Wednesday, July 6, 2016

the sacred in the ordinary


At the beginning of this turn of the wheel, I pledged to find the sacred in the ordinary. Now at Midsummer I realize that it's all right here in my own backyard...the sacred in the ordinary.


The birds love angelica seeds, I love the solitary hollyhock.


Maximilian sunflowers and St. Theresa grapes both do well here in Colorado. In case you didn't know, Maximilian sunflower roots form a thick barrier to block invading species.


I like the perfectly fringed petals of an elecampagne, Inula helenium, flower. Elecampagne roots are a source of blue dye and a respiratory medicine but I don't think I'll have the heart to dig them up for either purpose.


Looking up -- this is a pinon pine tree that we thought was a lost cause many years ago but she endures. The flicker house has been home to birds and squirrels, there is a family of blue jays hanging around it right now but I've never heard of blue jays using a birdhouse so it might just be coincidence.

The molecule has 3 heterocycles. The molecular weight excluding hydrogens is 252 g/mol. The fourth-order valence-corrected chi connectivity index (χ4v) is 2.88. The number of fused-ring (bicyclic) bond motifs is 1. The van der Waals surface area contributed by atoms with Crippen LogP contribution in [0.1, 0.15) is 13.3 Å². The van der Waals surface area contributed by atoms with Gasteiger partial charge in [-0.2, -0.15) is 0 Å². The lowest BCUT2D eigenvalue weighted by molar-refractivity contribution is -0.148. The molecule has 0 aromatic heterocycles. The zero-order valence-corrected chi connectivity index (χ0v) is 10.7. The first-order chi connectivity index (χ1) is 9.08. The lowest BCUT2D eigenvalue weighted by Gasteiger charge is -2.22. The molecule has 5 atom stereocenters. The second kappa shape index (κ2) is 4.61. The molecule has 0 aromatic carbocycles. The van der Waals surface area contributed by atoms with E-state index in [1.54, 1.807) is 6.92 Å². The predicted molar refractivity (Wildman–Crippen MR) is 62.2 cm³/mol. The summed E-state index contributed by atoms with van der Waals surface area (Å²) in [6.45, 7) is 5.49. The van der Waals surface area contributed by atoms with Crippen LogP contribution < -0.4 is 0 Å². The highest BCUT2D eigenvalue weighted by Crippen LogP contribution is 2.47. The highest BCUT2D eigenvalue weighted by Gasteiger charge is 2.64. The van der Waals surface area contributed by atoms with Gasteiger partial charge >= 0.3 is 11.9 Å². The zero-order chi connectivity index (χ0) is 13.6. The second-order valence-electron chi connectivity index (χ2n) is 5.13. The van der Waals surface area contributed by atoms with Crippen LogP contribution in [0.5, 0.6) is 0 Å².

The nettle patch has been sparse for some reason although this grandmother plant is over 7' tall. I decided to help the family recover by not harvesting any leaves -- look at all her seeds.


A new bee-house -- each tube can be home to a solitary bee and her offspring. About 85% of all bees are solitary bees, wonderful pollinators who often go unnoticed because of their small size.


Birth of a sunflower blossom.


The garden is vibrant and lush, a flurry of activity with butterflies and bees and when things begin to go to seed more, the birds will join in as well. Lush is not so easy to come by here in Colorado, being inlanders the landscape can dry up quickly into varying shades of brown and tan. I think we are considered to have a high desert climate based on altitude and rainfall. Alongside the Buddha garden is a patch of grass already going dormant for the hot months.


Today I made a list of most of the plants I started from seed for this growing season, leaving room for additional notes -- a minimalist version of a garden journal.